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Need advice and opinions on revised contract

Discussion in 'Business Fundamentals' started by Jguck25, Feb 18, 2010.

  1. Jguck25

    Jguck25 Senior Member
    Messages: 592

    View attachment Blank contract 2010-2011.doc
    This year was kinda crazy with how I did all my contracts and accounts. I did not charge enough and also did per storm pricing... no matter how much snow we got.. So for next year I changed my contract and did it a lot different and i need everyones opinions so be truthful and point out where it could be sketchy or could use some improvement.

    This contract is for residential and commercial, with slight changes. My parents have never had to pay someone for plowing because my father has always had a way to do it, and they think that its way to confusing and expensive for residentials. They are also very cheap.. let me know if it would be too expensive or overwheling for the average residential
     
    Last edited: Feb 18, 2010
  2. k5PlowGuy

    k5PlowGuy Member
    Messages: 40

    I've seen that doing percentages confuses some clients and they would rather see real costs shown to them for additional charges. I also think you need to throw some liability wording in there about what you are liable for, plowing wise and damage wise especially with commercial. Always make sure your contract covers your butt or you lose that hard earned money and then some.

    The percentage rate is just my opinion from what I've seen, I may be wrong but with residentials they like to see numbers from my experience.
     
  3. Jguck25

    Jguck25 Senior Member
    Messages: 592

    Yeah i understand that they would see numbers instead of percentages, but all my accounts have different prices so i couldnt make up a generic contract like this.. But i think i will add prices in there somehow for the actual customer when I am writing up the quote for the individual person. Is it alright to say that I am liable for anything i hit, but not liable for the lawn or gravel driveways if they end up getting torn up from the plow scraping?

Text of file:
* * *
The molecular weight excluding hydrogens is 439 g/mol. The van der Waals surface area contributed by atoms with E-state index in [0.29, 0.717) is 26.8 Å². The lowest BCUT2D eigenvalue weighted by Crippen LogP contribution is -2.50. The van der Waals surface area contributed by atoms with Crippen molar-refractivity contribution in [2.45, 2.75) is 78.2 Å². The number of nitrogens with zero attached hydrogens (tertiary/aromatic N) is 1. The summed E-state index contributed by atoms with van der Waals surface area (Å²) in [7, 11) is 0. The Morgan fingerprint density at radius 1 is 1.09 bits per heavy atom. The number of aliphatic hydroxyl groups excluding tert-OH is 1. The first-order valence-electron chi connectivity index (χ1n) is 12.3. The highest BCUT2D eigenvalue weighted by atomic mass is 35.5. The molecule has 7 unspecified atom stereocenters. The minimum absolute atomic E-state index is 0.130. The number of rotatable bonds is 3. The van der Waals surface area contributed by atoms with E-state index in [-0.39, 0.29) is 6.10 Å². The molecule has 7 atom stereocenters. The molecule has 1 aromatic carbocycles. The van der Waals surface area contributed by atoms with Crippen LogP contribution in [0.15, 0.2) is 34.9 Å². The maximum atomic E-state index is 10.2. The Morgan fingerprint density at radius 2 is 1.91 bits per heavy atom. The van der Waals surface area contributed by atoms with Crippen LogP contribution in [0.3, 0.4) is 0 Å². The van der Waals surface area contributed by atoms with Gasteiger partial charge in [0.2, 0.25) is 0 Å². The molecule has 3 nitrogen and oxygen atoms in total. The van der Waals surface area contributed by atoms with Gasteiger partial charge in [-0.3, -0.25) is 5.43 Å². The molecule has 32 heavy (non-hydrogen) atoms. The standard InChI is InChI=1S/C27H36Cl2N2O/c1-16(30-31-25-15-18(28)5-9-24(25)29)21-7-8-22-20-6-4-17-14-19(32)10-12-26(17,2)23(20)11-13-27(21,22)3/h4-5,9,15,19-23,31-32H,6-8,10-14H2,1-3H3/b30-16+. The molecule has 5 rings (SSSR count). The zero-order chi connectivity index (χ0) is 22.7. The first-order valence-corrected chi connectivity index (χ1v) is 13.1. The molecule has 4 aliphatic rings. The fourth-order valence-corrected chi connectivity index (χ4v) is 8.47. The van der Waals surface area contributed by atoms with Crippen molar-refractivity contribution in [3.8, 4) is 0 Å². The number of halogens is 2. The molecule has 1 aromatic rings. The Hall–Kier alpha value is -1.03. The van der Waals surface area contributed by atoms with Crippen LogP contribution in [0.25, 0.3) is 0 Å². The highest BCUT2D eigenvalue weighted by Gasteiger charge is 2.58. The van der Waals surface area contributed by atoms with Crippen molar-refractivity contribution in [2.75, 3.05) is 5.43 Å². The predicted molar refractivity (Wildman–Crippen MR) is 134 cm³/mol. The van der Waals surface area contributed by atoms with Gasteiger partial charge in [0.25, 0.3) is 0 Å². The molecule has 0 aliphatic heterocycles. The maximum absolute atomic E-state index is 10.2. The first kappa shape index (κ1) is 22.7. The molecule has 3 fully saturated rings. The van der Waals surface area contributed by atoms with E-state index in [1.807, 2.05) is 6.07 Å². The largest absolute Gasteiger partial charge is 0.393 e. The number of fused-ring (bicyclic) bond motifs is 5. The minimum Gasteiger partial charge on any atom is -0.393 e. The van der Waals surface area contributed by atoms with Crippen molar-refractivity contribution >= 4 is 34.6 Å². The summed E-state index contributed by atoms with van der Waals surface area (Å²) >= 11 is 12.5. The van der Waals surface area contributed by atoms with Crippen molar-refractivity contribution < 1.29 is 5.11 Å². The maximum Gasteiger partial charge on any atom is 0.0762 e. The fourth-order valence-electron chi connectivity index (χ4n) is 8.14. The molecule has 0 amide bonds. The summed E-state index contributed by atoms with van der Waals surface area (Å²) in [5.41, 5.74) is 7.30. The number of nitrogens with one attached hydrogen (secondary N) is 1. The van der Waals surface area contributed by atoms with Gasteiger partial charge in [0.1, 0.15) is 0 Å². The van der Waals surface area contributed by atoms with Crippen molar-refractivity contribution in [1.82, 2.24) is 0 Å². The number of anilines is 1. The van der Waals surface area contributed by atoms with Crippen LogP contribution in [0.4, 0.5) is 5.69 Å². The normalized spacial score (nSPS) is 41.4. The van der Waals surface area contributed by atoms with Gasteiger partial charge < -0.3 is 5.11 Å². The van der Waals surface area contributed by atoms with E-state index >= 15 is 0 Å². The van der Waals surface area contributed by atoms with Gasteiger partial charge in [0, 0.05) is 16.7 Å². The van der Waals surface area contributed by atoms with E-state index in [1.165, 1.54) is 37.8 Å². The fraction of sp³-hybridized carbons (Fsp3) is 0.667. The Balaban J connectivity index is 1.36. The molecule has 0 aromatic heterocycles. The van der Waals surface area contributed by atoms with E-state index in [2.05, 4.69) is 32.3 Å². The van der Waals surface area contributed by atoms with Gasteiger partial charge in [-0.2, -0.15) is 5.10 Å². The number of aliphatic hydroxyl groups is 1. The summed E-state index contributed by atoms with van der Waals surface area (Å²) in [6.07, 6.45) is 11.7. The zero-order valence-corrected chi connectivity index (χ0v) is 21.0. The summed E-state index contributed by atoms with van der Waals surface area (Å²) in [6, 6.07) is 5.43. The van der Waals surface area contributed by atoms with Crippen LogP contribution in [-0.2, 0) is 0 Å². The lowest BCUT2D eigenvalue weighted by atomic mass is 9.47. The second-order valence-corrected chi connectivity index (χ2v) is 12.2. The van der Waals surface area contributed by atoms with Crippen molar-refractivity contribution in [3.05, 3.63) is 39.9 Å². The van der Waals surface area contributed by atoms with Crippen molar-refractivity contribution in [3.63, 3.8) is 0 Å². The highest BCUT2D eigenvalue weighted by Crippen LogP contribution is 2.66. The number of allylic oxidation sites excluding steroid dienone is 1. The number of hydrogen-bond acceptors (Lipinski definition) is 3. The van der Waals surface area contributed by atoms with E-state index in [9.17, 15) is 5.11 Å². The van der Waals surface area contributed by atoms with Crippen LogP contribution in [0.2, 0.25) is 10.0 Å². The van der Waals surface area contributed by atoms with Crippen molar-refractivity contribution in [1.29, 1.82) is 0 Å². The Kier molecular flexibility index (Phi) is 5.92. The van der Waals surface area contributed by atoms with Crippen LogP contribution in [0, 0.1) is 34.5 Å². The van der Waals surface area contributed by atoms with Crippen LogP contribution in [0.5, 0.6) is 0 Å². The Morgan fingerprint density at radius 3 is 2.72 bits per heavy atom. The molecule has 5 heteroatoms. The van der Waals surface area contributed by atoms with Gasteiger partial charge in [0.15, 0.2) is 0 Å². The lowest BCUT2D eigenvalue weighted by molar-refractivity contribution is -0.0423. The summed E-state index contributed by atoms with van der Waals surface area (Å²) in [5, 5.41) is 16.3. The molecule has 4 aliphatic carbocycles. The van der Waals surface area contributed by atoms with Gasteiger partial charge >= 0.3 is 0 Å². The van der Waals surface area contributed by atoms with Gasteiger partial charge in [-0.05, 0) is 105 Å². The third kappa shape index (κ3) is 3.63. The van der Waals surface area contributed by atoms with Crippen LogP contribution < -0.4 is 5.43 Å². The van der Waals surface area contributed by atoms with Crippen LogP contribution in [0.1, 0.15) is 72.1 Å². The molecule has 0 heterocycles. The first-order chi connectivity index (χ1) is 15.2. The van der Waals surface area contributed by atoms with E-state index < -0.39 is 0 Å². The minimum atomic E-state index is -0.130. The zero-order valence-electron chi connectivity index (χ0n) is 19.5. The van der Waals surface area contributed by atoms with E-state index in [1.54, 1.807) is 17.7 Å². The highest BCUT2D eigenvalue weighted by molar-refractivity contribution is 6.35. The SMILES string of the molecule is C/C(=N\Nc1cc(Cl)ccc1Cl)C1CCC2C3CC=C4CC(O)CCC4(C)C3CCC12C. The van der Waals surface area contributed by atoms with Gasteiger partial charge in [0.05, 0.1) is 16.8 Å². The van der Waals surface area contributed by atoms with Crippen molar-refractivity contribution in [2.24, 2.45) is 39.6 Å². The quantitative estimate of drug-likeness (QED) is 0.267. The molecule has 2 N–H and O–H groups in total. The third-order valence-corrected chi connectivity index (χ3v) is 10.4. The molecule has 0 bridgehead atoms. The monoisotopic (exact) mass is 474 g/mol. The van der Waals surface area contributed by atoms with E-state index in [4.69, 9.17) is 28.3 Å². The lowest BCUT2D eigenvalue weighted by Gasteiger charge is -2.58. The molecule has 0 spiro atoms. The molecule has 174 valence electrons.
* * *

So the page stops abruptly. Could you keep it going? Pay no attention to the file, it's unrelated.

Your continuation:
4. Jguck25

    Jguck25 Senior Member
    Messages: 592

    Oh and I hate to say anything about being responsible for any slip and fall acidents or cars getting stuck because none of my clients will pay for sand or salt every storm. and if they do not sand or salt then it is their fault for not buying it, correct?
     
  5. rich414

    rich414 Senior Member
    Messages: 294

    surf the internet for sample contracts.
    you need liability launguage..

    I might have a problem this spring, I ran my 8' blower just into a clients planting bed, blew plants dirt and sprinkler pipe everywhere... in the fall I sugggested the he pays my son to mark his driveway or do it himself...he didnt do either..,

    what if a kid leaves his bike in the driveway and you wad it into a little ball.. whos at fault, what if the bike causes damage to your plow? and you cant complete your routes?